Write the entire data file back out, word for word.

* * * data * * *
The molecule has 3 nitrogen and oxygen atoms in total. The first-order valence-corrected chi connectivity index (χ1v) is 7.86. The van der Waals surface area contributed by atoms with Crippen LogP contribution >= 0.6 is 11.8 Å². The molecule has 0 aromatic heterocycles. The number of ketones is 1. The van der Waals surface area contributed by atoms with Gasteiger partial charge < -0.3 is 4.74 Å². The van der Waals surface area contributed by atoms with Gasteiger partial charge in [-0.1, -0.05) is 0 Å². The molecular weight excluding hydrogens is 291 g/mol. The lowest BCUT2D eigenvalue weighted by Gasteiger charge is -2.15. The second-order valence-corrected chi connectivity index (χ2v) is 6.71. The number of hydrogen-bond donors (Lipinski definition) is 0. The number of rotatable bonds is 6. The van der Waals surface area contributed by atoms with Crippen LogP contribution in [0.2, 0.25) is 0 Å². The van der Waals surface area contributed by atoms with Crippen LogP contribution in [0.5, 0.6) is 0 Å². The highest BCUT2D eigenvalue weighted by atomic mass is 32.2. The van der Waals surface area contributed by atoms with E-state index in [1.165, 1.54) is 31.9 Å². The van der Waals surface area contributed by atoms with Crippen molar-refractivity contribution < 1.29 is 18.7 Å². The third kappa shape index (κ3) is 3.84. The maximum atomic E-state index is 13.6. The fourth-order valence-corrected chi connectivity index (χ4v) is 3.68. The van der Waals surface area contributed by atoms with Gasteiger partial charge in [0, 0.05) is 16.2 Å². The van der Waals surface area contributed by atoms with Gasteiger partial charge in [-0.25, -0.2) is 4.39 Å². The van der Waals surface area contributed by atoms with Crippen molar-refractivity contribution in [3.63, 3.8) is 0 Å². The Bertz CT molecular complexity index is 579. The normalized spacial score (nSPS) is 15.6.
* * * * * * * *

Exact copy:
The molecule has 3 nitrogen and oxygen atoms in total. The first-order valence-corrected chi connectivity index (χ1v) is 7.86. The van der Waals surface area contributed by atoms with Crippen LogP contribution >= 0.6 is 11.8 Å². The molecule has 0 aromatic heterocycles. The number of ketones is 1. The van der Waals surface area contributed by atoms with Gasteiger partial charge < -0.3 is 4.74 Å². The van der Waals surface area contributed by atoms with Gasteiger partial charge in [-0.1, -0.05) is 0 Å². The molecular weight excluding hydrogens is 291 g/mol. The lowest BCUT2D eigenvalue weighted by Gasteiger charge is -2.15. The second-order valence-corrected chi connectivity index (χ2v) is 6.71. The number of hydrogen-bond donors (Lipinski definition) is 0. The number of rotatable bonds is 6. The van der Waals surface area contributed by atoms with Crippen LogP contribution in [0.2, 0.25) is 0 Å². The van der Waals surface area contributed by atoms with Crippen LogP contribution in [0.5, 0.6) is 0 Å². The highest BCUT2D eigenvalue weighted by atomic mass is 32.2. The van der Waals surface area contributed by atoms with E-state index in [1.165, 1.54) is 31.9 Å². The van der Waals surface area contributed by atoms with Crippen molar-refractivity contribution < 1.29 is 18.7 Å². The third kappa shape index (κ3) is 3.84. The maximum atomic E-state index is 13.6. The fourth-order valence-corrected chi connectivity index (χ4v) is 3.68. The van der Waals surface area contributed by atoms with Gasteiger partial charge in [0, 0.05) is 16.2 Å². The van der Waals surface area contributed by atoms with Gasteiger partial charge in [-0.25, -0.2) is 4.39 Å². The van der Waals surface area contributed by atoms with Crippen molar-refractivity contribution in [3.63, 3.8) is 0 Å². The Bertz CT molecular complexity index is 579. The normalized spacial score (nSPS) is 15.6.